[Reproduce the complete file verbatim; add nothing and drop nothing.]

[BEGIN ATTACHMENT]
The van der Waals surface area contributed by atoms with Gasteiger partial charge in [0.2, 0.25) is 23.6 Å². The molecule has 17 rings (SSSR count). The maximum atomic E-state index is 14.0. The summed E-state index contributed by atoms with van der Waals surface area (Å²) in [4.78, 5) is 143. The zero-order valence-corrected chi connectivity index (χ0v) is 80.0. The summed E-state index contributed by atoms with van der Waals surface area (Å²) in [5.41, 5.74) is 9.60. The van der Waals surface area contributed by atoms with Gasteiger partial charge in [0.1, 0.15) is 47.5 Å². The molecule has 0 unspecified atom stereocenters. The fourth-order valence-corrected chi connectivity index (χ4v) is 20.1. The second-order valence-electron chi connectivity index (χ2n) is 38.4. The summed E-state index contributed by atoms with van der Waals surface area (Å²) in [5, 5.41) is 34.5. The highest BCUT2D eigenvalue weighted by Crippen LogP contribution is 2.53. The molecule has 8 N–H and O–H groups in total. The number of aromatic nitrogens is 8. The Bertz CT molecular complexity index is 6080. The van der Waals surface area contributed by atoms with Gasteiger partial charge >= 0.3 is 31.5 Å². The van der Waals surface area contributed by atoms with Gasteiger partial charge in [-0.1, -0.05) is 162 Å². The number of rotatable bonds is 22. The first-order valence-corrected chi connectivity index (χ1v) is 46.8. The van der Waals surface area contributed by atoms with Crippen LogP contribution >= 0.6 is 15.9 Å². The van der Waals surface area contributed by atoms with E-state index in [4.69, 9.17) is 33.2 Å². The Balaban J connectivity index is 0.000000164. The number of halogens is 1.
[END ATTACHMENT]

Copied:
The van der Waals surface area contributed by atoms with Gasteiger partial charge in [0.2, 0.25) is 23.6 Å². The molecule has 17 rings (SSSR count). The maximum atomic E-state index is 14.0. The summed E-state index contributed by atoms with van der Waals surface area (Å²) in [4.78, 5) is 143. The zero-order valence-corrected chi connectivity index (χ0v) is 80.0. The summed E-state index contributed by atoms with van der Waals surface area (Å²) in [5.41, 5.74) is 9.60. The van der Waals surface area contributed by atoms with Gasteiger partial charge in [0.1, 0.15) is 47.5 Å². The molecule has 0 unspecified atom stereocenters. The fourth-order valence-corrected chi connectivity index (χ4v) is 20.1. The second-order valence-electron chi connectivity index (χ2n) is 38.4. The summed E-state index contributed by atoms with van der Waals surface area (Å²) in [5, 5.41) is 34.5. The highest BCUT2D eigenvalue weighted by Crippen LogP contribution is 2.53. The molecule has 8 N–H and O–H groups in total. The number of aromatic nitrogens is 8. The Bertz CT molecular complexity index is 6080. The van der Waals surface area contributed by atoms with Gasteiger partial charge >= 0.3 is 31.5 Å². The van der Waals surface area contributed by atoms with Gasteiger partial charge in [-0.1, -0.05) is 162 Å². The number of rotatable bonds is 22. The first-order valence-corrected chi connectivity index (χ1v) is 46.8. The van der Waals surface area contributed by atoms with Crippen LogP contribution >= 0.6 is 15.9 Å². The van der Waals surface area contributed by atoms with E-state index in [4.69, 9.17) is 33.2 Å². The Balaban J connectivity index is 0.000000164. The number of halogens is 1.